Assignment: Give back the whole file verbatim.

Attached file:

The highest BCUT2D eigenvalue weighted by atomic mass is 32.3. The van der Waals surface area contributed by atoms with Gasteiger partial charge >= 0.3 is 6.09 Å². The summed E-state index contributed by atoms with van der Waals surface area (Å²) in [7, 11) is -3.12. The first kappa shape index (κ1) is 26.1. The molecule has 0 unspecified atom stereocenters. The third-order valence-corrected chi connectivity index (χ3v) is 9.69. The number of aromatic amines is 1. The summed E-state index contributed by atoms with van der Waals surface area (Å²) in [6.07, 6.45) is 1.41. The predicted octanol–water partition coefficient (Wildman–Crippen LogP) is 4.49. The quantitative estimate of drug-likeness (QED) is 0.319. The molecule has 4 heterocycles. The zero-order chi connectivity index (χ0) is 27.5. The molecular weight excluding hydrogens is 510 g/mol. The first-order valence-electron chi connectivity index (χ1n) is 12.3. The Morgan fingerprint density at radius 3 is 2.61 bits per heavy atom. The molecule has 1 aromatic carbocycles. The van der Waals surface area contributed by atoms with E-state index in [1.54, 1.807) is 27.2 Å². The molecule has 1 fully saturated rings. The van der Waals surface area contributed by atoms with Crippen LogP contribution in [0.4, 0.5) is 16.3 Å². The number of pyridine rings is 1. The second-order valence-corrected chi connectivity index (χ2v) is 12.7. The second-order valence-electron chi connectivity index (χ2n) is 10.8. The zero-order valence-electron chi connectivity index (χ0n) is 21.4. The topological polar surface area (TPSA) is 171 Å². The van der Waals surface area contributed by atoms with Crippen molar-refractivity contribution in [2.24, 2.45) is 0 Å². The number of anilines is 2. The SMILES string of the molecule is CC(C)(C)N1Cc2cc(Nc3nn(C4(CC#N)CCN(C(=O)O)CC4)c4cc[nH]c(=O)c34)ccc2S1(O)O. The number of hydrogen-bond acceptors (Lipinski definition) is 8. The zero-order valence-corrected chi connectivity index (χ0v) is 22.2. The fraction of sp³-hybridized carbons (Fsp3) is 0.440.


The highest BCUT2D eigenvalue weighted by atomic mass is 32.3. The van der Waals surface area contributed by atoms with Gasteiger partial charge >= 0.3 is 6.09 Å². The summed E-state index contributed by atoms with van der Waals surface area (Å²) in [7, 11) is -3.12. The first kappa shape index (κ1) is 26.1. The molecule has 0 unspecified atom stereocenters. The third-order valence-corrected chi connectivity index (χ3v) is 9.69. The number of aromatic amines is 1. The summed E-state index contributed by atoms with van der Waals surface area (Å²) in [6.07, 6.45) is 1.41. The predicted octanol–water partition coefficient (Wildman–Crippen LogP) is 4.49. The quantitative estimate of drug-likeness (QED) is 0.319. The molecule has 4 heterocycles. The zero-order chi connectivity index (χ0) is 27.5. The molecular weight excluding hydrogens is 510 g/mol. The first-order valence-electron chi connectivity index (χ1n) is 12.3. The Morgan fingerprint density at radius 3 is 2.61 bits per heavy atom. The molecule has 1 aromatic carbocycles. The van der Waals surface area contributed by atoms with E-state index in [1.54, 1.807) is 27.2 Å². The molecule has 1 fully saturated rings. The van der Waals surface area contributed by atoms with Crippen LogP contribution in [0.4, 0.5) is 16.3 Å². The number of pyridine rings is 1. The second-order valence-corrected chi connectivity index (χ2v) is 12.7. The second-order valence-electron chi connectivity index (χ2n) is 10.8. The zero-order valence-electron chi connectivity index (χ0n) is 21.4. The topological polar surface area (TPSA) is 171 Å². The van der Waals surface area contributed by atoms with Crippen molar-refractivity contribution in [2.24, 2.45) is 0 Å². The number of anilines is 2. The SMILES string of the molecule is CC(C)(C)N1Cc2cc(Nc3nn(C4(CC#N)CCN(C(=O)O)CC4)c4cc[nH]c(=O)c34)ccc2S1(O)O. The number of hydrogen-bond acceptors (Lipinski definition) is 8. The zero-order valence-corrected chi connectivity index (χ0v) is 22.2. The fraction of sp³-hybridized carbons (Fsp3) is 0.440.